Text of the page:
KARMA KHARMS (OR, YARNS BY KHARMS)
In the summer of 2011, I was invited to be a lead artist in Target Margin Theater’s Last Futurist Lab. Suddenly, it was autumn and time to pick a Russian Futurist whose work I’d respond to theatrically.
Target Margin’s John Del Gaudio and Kate Marvin called a meeting and we leafed through a dramaturgical packet. It was bonkers! I called dibs on Daniil Kharms’s Today I Wrote Nothing. Kharms’s text leaps off the page with anti-theatrical zest. The stories—if you can call them that—are strange, hilarious, dark and confounding. How could I even attempt to rival Kharms’s perfect imperfection? I decided to not add any original text, but this didn’t quell my fear of how to proceed.
I spoke with a bevy of experts, translators and theater makers, but a last minute scheduling snafu landed me as director. “There’s a first and last time for everything!” I joked. I grew more petrified. I called meetings with all the directors I know. “Get a script. Keep the cast small,” they advised. I listened politely but went in the opposite direction. It felt more in the Kharmsian spirit to fail big and spectacularly. Plus, I wanted to create a Russian village that would reflect the motley mix of a NYC subway car.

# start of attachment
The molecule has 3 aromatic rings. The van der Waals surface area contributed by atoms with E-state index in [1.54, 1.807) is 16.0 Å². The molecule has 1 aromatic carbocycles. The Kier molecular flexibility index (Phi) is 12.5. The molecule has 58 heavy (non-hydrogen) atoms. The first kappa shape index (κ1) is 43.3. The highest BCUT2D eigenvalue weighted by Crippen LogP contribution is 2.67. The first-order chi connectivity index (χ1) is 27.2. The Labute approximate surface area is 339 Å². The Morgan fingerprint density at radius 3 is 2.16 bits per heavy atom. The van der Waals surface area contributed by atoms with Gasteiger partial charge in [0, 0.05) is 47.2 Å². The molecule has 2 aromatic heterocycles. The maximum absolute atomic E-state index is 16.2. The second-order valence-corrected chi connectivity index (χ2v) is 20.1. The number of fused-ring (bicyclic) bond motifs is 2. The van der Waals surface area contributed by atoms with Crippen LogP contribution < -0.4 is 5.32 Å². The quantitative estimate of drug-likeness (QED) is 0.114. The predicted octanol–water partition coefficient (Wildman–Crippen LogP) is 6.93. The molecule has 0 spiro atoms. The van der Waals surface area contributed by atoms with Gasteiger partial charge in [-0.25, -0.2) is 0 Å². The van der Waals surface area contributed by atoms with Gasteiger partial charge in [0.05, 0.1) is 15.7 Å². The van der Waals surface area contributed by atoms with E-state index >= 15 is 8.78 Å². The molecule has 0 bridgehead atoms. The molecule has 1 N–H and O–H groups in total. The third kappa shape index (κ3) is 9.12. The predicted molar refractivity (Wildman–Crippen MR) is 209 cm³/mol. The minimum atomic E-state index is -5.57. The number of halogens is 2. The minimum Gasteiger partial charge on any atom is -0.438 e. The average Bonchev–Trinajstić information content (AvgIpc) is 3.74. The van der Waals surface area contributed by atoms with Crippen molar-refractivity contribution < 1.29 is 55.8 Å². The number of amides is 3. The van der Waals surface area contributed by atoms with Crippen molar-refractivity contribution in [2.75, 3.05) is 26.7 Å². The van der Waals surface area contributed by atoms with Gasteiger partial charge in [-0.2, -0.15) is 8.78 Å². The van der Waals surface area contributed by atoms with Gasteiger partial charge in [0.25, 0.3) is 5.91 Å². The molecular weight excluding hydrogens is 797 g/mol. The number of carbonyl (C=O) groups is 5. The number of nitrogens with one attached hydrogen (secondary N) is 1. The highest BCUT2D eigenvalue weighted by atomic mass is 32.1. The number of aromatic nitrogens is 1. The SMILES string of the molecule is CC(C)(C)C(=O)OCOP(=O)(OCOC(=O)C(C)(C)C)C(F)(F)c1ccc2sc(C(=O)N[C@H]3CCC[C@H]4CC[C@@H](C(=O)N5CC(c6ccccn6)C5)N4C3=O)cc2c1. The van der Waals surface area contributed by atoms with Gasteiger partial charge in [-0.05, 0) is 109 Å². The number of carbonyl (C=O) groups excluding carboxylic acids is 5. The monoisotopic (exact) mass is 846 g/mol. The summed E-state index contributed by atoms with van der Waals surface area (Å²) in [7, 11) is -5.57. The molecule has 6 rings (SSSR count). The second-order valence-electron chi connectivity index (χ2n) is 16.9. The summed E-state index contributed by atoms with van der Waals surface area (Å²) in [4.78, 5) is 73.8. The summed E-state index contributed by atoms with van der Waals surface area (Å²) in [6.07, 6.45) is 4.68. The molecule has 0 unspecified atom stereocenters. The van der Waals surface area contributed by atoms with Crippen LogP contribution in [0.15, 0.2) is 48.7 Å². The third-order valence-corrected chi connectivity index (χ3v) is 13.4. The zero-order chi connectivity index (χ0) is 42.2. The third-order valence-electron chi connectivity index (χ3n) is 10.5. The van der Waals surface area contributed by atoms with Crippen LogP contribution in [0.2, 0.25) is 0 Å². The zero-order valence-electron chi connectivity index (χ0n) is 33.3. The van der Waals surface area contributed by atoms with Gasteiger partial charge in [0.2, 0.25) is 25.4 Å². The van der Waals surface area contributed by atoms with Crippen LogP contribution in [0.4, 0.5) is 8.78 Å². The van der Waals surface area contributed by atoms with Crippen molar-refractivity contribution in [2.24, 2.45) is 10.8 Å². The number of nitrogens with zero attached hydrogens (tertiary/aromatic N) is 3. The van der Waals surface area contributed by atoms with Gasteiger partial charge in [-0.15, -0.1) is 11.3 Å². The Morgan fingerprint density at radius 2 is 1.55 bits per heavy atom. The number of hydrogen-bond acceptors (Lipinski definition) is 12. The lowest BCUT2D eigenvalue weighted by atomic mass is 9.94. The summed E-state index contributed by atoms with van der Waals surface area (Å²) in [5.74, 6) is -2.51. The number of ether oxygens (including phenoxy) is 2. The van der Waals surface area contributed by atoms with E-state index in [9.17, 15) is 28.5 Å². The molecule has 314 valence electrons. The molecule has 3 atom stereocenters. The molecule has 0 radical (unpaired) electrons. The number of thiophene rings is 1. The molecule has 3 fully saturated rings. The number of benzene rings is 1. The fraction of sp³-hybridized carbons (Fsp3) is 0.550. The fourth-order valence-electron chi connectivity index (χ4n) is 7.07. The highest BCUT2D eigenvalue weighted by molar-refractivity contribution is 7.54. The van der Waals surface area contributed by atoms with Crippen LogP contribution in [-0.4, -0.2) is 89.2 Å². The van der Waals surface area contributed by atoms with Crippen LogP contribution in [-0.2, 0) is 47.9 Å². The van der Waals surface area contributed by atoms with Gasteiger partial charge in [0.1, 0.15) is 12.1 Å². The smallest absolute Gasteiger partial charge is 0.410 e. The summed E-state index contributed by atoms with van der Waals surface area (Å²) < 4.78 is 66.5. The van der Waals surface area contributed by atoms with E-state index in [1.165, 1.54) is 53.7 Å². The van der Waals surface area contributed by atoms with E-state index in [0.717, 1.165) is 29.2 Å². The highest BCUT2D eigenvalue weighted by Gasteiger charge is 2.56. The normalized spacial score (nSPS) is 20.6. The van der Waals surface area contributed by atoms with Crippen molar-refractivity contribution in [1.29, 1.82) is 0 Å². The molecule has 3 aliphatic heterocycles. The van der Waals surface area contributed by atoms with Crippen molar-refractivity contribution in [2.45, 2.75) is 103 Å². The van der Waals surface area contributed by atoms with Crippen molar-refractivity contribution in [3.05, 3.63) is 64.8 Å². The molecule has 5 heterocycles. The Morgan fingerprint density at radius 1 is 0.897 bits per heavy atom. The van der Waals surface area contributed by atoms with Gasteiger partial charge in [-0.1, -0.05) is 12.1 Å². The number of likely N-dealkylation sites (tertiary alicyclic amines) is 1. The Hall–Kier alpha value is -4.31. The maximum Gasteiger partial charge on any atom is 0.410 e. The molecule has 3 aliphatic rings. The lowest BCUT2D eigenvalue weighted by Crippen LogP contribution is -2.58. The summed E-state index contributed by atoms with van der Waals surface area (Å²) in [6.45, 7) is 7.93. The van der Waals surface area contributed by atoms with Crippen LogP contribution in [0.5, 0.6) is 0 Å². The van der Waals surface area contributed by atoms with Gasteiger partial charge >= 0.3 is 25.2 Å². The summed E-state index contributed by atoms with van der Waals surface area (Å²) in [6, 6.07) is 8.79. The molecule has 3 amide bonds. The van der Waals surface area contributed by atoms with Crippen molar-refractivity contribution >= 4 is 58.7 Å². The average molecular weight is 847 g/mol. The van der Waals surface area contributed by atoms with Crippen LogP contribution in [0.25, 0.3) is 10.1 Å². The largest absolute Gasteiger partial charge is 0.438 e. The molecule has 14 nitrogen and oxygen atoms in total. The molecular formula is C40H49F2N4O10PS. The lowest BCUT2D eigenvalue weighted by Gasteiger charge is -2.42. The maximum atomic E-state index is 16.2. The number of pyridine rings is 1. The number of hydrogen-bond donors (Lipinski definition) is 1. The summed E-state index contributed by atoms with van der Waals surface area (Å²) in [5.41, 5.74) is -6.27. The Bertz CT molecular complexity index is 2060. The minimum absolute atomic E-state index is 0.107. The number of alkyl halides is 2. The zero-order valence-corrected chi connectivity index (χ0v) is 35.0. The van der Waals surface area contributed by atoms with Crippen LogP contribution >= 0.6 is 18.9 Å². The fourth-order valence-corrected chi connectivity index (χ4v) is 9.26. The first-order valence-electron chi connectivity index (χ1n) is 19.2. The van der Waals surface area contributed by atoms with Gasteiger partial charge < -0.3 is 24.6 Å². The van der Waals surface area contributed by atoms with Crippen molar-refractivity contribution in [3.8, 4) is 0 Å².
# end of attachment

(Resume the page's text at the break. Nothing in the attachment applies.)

The cast size fluctuated. I’d tell people about the project and forget who’d signed on. A group of 12 became 20 and then simmered down to 16—the perfect number for a square dance, which Rebecca Marzalek-Kelly choreographed. I have poor visual aesthetics so I enlisted origami master Sok Song to create a live origami set that would unfold throughout the course of the evening. I was keen on the notion of “Kharms conventions”, where fans gather and read his stuff, and was similarly intrigued by origami conventions where people fold. What if a scheduling mishap occurred resulting in dueling conventions? This seemed comprehensible in a Kharms universe.
I was anxious to use the roof of the Bushwick Starr for an outré stomp-filled dance-song finale. I created bare bone tunes set to Kharms’s weirdo poems and Josh Chang whipped them into real music. I loved the end, when the five origami artists and 16 actors angrily exited the theatre and the audience reluctantly followed out to the roof. The show was in many ways as dreadful, delightful and abrupt as the Kharm’s stuff on the page.